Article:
Ground-dwelling invertebrates such as ants and termites are important components of arid and semi-arid ecosystems. Ants and termites affect ecosystem processes through their effects on soil properties. They modify the soil by creating nest structures, which alter soil hydrology, organic matter and nutrients, and regulate the resource flows in deserts. They therefore help to establish fine-scale patchiness which is important for the functioning of desert systems.
Our research aims to determine the nature of the links between invertebrate activities and soil processes. Current projects include:
  • Ant and termite mounds as hotspots for soil nutrients
  • Long-term dynamics of soil movement by ants in response to changing rainfall
  • Climate change triggers perennial grass loss and the demise of epigeal termite populations
Ecology of desert crusts
Biological soil crusts are made up of non-vascular plants (sometimes called cryptogams) and surface soils. The group includes lichens, bryophytes (mosses and liverworts), algae, cyanobacteria, fungi and bacteria. Crusts play important roles in terrestrial and aquatic ecosystems. They protect the soil against erosion, fix nitrogen, phosphorus and carbon and sequestering it in the soil, moderate soil moisture, influence the germination and establishment of vascular plants, and provide habitat for soil animals.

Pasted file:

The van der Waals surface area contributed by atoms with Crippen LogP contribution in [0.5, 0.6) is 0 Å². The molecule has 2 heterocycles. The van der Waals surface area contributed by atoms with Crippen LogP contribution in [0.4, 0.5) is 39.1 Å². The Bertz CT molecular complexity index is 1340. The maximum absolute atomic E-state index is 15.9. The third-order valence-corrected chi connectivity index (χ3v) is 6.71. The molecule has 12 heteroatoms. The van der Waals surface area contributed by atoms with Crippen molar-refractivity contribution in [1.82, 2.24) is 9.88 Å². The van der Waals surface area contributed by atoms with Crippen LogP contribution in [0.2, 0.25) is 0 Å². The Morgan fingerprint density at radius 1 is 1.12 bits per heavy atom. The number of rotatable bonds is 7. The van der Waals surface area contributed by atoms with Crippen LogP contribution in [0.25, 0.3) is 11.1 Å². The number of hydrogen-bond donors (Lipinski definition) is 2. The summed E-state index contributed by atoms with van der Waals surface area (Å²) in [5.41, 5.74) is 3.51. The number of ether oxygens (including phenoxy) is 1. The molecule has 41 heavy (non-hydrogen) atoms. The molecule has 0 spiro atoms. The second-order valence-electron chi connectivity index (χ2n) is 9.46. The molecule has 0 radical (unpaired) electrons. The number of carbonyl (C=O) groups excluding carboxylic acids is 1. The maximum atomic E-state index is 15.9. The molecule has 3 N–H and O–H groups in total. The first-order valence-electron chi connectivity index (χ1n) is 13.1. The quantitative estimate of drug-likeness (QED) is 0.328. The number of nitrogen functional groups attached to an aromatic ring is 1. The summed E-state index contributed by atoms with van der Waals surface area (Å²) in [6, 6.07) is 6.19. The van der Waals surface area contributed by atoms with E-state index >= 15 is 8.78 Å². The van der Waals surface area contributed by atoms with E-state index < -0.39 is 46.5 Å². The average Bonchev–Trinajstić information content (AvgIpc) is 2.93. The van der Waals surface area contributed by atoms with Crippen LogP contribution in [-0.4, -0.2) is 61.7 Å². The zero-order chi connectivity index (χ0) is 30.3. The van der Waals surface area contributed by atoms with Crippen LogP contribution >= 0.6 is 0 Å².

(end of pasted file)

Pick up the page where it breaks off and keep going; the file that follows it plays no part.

Our research has centred on the distribution of crusts, their roles in ecological and soil processes in arid Australia. NSW, and their usefulness as monitoring tools. In some ecosystems they are important indicators of landscape health.
Current projects include:
  • Crusts as indicators of landscape change in the semi-arid woodland
  • Effects of burning and grazing on crust communities
  • Links between ecosystem processes and nitrogen production from cyanobacterial crusts
  • Piosphere (grazing gradient) effects on soil crust
Woodlands, shrublands and the desertification paradigm
Trees and shrubs have major effects on the way that water moves through the soil and the production and retention of nutrients. In the semi-arid woodlands, trees are focal points of soil activity and major drivers of ecosystem processes. As landscapes become degraded, the importance of trees in controlling excess surface water becomes critical.
Our work in eastern Australia concentrates on two main areas of research. In eastern Australia isolated trees are a feature of peri-agricultural areas, and extensive areas of native vegetation have been removed leaving isolated trees. We are examining the important of these isolated trees for moderating key ecosystem processes such as nutrient retention and water flow. The second area of research is in areas of extensive shrub encroachment in Australia’s semi-arid and arid woodlands. Here we are looking at whether the presence of shrubs is consistent with the desertification paradigm and thus whether shrub-dominated landscapes are ecologically depauperate as claimed in the literature.